So after working in the garden last weekend I spent much of the rest of the day in the kitchen doing a couple of things I haven’t really done before…canning and making cheese.
Now, technically I have canned before. Last summer I spent an entire day working with my Mom to can 80 quarts of pickles. But this was supervised, and my role mostly consisted of scrubbing hundreds of cucumbers and packing jars. So when I set out to make good use of our over-abundance of snap beans by canning them as dilly beans, I had just a little self doubt. But I charged ahead anyway. I’ve been wanting to learn to can for some time, and the directions for making dill beans are so incredibly straight forward and simple it seemed ridiculous to be afraid.
So I sanitized my jars and lids, cooked up the brine, and readied a giant pot of water. In go the beans to the jars, mix in a sprig of dill seed and a clove of garlic, cover with brine, cap the jar, and into the giant pot of water it goes. Ten minutes later, pop out the jars and let rest undisturbed. Now that wasn’t so hard, was it?
I canned seven pints of dill beans. For some reason, two didn’t seal so they’ve become refrigerator beans. I popped open a jar this week and tried them. Pretty strong still, but tasty. It’s recommended the canned jars rest for about six weeks prior to eating, which is ok with me because I like looking at them on my kitchen counter, all shiny and clean. I’m a proud parent to these little jars of beans.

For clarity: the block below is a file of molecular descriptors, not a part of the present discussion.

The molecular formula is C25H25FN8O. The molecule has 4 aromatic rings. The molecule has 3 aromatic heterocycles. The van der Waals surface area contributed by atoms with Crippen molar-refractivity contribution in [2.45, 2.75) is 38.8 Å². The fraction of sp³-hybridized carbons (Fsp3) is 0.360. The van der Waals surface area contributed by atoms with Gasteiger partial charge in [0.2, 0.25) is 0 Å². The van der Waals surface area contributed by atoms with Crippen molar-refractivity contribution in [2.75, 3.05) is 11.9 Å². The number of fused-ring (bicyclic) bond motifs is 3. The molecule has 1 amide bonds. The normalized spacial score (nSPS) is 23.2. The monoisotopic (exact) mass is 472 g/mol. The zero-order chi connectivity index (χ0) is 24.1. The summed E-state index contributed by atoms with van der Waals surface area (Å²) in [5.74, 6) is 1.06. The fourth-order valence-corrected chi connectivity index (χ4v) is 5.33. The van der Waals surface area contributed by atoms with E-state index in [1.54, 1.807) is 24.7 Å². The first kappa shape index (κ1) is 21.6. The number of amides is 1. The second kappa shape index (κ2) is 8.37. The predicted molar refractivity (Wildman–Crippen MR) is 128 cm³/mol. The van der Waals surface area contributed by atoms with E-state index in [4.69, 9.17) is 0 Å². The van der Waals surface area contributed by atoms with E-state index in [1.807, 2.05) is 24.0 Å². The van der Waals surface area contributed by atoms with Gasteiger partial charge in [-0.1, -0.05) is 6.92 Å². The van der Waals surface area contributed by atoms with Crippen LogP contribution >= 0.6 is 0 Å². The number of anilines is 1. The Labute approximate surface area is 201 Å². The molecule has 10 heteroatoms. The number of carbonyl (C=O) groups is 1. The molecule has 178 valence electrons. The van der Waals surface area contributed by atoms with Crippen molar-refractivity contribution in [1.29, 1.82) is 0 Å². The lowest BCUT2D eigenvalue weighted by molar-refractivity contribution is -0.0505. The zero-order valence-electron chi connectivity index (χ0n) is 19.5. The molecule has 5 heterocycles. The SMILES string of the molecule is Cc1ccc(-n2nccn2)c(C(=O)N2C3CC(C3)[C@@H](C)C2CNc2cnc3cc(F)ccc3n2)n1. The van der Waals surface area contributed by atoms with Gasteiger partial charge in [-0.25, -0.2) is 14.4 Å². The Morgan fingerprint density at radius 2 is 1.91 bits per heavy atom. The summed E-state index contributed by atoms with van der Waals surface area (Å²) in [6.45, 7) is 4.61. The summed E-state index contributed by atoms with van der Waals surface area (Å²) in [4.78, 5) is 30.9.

While I was canning I also was multitasking and making my first batch of cheese. My Aunt Julie had given me a gallon of goat milk from her farm (Carl B’s Farm) and recommended I make cheese. Again, the instructions she gave were so incredibly simple, how could I not take her up on it? Plus, how frickin’ cool is it to say, “Yeah, I’ve made cheese.” So, following her instruction, in a large pot I heated the milk to 185 degrees, then added a half cup of vinegar. I also threw in a large handful of chopped dill from the garden. I allowed this to sit for about 10 minutes, then began scooping the curd out with a slotted spoon. I didn’t get a picture of the cheese in this state because honestly it looked a little sketchy (maybe a little like spit-up…)and I wasn’t sure I’d done it right. After all the curd was removed I strained it through a cheese cloth until it resembled a soft cheese. I topped it with some garlic salt and put it in the fridge to cool. Once it was thoroughly cooled, I pulled it out and sliced off a few pieces. DELISH! It’s a mild cheese, but the dill and garlic salt make it deliciously yummy. Wyatt and I pulled out some crackers and savored the cheese. I have to admit, it’s been disappearing pretty fast this week. We’re definitely going to be making some of this simple, delectable cheese again soon.
So, a few more self-sufficiency skills under the belt. It’s such an amazing feeling to open the fridge and see homemade cheese and home-canned beans sitting next to a bag of fresh swiss chard and a bowl of beets from the garden. And it really was soooo easy!